Four years ago, the leadership of Austin Youth Lacrosse (AYL) decided it was time to make a commitment to full-time management.

Having basically operated as a parent and volunteer run organization, they hired their first full-time director. Jordan Ruggeri, who was serving as assistant director for one of the area’s largest lacrosse organizations, made the jump from Westlake Lacrosse.

Upon arriving at AYL, Ruggeri also made a commitment, incorporating the Lacrosse Athlete Development Model espoused by US Lacrosse. He had seen the benefits of LADM for players at Westlake, and knew it could make the same difference in his new organization.

Small-sided games with an initial focus on skill development and free play became the cornerstone of AYL’s program.

“We wanted to open the door wider, welcoming as many kids as possible,” Ruggeri said.

The initial resistance from parents and traditionalists quickly yielded to support as participating kids provided their strong endorsement. LADM’s progressive approach to learning and competition was making a difference.

At AYL, it starts with 4v4 no-goalie games for players in grades 1-2, which morphs into 7v7 with goalies for grades 3-4. Grades 5 and above use the traditional line-up, although 8v8 is an alternate option.

Fewer kids on smaller fields using modified rules keeps the games moving and all the players involved.  There are more opportunities for all the players to play with the ball in their stick. And with less players on the field, each kid gets more repetitions in catching, throwing, shooting, carrying the ball, and picking up ground balls.

“It’s all about having more touches,” Ruggeri said. “Players are absorbing so much more now. They are playing a lot more lacrosse. And everyone plays every position. There’s no long poles.”

Since adopting the LADM model and small-sided play, Austin Youth Lacrosse has nearly doubled in size, with about 175 boys between grades 1-8 last spring.

The LADM philosophy is baked into all AYL practices, which include segments of both free-play and fast-paced drills. Ruggeri conducts clinics with the parent coaches to make sure they all understand the small-sided concept.

“Moving to the LADM has made life much easier for the coaches because they are all managing smaller teams now,” Ruggeri said. “The younger teams only have seven to eight players each, which means coaches get to know all their players better.”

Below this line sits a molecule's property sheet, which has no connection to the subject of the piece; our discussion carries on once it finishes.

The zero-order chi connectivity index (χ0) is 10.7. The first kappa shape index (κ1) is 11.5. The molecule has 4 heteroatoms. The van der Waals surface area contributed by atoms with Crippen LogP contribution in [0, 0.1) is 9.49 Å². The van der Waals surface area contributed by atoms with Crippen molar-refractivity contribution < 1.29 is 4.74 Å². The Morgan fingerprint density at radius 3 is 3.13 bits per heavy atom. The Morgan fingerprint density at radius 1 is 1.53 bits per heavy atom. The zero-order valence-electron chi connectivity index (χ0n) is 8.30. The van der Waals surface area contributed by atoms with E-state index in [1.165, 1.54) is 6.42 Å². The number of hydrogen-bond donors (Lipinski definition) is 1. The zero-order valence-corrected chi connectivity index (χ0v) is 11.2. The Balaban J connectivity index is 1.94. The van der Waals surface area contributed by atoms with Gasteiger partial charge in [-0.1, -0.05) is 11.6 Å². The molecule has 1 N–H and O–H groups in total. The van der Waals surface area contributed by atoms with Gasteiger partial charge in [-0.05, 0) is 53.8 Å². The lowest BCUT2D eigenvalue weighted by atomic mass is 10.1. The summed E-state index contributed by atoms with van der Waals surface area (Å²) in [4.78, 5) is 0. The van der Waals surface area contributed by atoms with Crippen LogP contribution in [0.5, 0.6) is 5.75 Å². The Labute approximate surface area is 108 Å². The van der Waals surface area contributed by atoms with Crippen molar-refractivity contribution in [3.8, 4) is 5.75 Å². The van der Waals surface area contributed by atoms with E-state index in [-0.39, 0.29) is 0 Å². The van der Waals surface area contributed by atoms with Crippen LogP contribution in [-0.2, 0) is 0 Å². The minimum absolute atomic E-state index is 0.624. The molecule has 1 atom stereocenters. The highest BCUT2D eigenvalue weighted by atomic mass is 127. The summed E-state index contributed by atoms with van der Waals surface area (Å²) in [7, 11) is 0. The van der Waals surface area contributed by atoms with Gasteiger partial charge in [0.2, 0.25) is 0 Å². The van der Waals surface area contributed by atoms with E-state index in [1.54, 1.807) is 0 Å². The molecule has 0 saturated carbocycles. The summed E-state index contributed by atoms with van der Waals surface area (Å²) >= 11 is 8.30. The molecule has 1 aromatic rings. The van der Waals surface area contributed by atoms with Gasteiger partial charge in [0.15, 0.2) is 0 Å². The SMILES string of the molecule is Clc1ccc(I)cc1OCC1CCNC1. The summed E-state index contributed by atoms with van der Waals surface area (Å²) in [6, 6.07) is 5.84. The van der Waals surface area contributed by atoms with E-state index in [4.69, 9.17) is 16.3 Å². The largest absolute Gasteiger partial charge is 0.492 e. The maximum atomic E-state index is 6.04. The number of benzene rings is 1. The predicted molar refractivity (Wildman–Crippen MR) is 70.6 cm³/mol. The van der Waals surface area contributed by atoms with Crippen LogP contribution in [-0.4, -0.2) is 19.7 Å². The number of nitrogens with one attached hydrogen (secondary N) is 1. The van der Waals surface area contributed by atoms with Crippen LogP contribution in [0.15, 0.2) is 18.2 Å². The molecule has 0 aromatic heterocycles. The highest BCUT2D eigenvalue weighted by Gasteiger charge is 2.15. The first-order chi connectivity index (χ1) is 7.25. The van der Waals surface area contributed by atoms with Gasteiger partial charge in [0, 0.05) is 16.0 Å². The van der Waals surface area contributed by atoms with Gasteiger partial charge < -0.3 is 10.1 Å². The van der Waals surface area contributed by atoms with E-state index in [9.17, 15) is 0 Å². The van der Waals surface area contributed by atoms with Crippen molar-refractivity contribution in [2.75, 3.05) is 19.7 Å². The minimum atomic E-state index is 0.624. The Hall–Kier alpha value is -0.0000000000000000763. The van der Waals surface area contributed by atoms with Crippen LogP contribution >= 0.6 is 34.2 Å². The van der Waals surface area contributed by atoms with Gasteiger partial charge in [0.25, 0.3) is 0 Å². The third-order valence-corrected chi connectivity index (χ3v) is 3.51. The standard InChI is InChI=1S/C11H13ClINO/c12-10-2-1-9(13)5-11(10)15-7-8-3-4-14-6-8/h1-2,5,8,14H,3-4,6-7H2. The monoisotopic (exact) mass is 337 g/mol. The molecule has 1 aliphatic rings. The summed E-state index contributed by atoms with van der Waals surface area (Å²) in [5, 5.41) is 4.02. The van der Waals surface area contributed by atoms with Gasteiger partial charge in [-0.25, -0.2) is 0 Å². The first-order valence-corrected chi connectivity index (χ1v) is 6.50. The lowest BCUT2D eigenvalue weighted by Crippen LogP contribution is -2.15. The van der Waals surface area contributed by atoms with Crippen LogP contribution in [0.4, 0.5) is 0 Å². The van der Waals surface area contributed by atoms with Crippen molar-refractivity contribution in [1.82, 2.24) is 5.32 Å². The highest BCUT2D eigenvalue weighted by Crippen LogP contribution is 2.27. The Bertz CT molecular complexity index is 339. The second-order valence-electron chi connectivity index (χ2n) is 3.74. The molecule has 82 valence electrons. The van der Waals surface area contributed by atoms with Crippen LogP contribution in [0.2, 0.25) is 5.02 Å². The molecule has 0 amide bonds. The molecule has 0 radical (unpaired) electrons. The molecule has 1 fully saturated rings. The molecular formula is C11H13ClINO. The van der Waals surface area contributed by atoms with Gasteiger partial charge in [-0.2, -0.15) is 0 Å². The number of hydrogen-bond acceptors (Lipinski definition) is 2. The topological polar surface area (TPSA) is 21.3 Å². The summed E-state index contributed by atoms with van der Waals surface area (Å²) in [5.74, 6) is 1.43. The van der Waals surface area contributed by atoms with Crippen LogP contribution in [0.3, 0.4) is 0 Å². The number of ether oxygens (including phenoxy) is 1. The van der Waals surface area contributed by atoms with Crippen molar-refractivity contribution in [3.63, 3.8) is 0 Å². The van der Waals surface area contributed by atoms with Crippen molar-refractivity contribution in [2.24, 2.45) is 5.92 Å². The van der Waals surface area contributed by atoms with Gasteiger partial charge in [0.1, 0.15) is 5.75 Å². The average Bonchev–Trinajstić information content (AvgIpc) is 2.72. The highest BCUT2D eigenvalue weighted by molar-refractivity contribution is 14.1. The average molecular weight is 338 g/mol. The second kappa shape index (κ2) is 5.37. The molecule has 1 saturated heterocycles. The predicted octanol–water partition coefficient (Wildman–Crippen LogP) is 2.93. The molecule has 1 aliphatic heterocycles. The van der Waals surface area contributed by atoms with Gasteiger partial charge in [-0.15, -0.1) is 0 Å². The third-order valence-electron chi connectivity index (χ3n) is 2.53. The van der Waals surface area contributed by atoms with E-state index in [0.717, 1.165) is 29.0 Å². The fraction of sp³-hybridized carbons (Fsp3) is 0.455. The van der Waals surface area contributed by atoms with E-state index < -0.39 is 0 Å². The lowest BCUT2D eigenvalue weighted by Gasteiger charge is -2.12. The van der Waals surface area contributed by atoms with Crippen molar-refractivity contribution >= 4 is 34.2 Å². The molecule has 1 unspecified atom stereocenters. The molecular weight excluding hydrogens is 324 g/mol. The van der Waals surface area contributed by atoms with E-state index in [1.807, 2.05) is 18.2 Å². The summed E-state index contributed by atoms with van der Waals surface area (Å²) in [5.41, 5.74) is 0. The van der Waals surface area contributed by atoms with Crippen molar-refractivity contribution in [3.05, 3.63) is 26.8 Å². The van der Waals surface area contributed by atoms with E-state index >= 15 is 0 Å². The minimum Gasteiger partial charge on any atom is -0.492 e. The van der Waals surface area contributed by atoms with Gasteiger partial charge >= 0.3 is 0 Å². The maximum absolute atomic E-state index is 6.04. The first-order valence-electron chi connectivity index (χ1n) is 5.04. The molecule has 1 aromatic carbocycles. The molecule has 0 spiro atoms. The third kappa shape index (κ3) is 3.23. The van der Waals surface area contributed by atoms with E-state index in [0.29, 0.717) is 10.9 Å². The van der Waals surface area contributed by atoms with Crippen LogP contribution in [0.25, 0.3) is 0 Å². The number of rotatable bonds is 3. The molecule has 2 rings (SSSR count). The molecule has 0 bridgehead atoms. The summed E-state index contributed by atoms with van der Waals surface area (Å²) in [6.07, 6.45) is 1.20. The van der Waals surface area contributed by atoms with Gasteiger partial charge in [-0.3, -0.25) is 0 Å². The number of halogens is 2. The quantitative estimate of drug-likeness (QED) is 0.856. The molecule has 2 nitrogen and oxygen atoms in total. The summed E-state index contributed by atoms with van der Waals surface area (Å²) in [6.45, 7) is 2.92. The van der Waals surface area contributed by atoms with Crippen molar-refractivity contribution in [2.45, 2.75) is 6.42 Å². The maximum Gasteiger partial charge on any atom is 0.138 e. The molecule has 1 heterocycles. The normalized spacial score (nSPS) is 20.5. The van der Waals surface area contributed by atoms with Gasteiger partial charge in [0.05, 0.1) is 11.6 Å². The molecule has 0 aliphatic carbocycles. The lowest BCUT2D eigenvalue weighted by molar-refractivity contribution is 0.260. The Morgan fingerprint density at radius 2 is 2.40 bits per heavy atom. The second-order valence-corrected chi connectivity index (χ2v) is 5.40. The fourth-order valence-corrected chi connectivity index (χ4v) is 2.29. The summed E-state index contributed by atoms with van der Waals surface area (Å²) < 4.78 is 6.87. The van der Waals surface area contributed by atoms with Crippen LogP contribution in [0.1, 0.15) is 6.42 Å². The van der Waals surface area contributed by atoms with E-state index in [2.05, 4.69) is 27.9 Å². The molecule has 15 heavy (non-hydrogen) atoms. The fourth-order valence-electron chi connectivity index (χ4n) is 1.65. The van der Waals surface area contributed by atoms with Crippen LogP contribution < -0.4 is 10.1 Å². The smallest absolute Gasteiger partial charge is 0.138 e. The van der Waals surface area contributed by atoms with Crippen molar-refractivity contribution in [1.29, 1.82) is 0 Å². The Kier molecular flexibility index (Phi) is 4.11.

Austin Youth Lacrosse is one of 20 community-based programs that participates in the Central Texas Youth Lacrosse Association. The full CTYLA has now adopted small-sided play for its younger divisions. 

“Small-sided games have created a better environment for the younger kids,” said CTYLA director Jessica Rest. “It’s been very well received.”

In addition to his role as with the AYL, Ruggeri also serves as Austin High School’s head coach. Since each of the CTYLA’s community programs is defined by its local high school boundaries, he realizes that the younger AYL kids benefitting today from LADM principles may be the new and improved player joining his high school team in the near future.

“Some of the youth kids I see have stick skills better than some members of my high school team,” he said.

To help feed the pipeline, Ruggeri also conducts PE clinics at each of the seven elementary schools that feed Austin High School. He coordinates with the physical education instructors to schedule the lacrosse instruction for all the age levels. From there, newcomers are encouraged to take the next step by joining one of the AYL’s beginner’s clinics.

“The PE teachers are our biggest resource because they allow us to expose the game to a lot of kids in the community,” Ruggeri said.

As Austin Youth Lacrosse continues to grow, Ruggeri says the strongest challenge is putting systems into place to provide the needed structure and support. Finding more coaches and providing them with the proper LADM training is among the priorities, but Ruggeri views it as a good problem to be facing. 

“I know I can’t do it all by myself,” he said. “It’s about having scalability. But we’re a growing program, and that’s a good thing for lacrosse.”
 

Lacrosse Athlete Development Model

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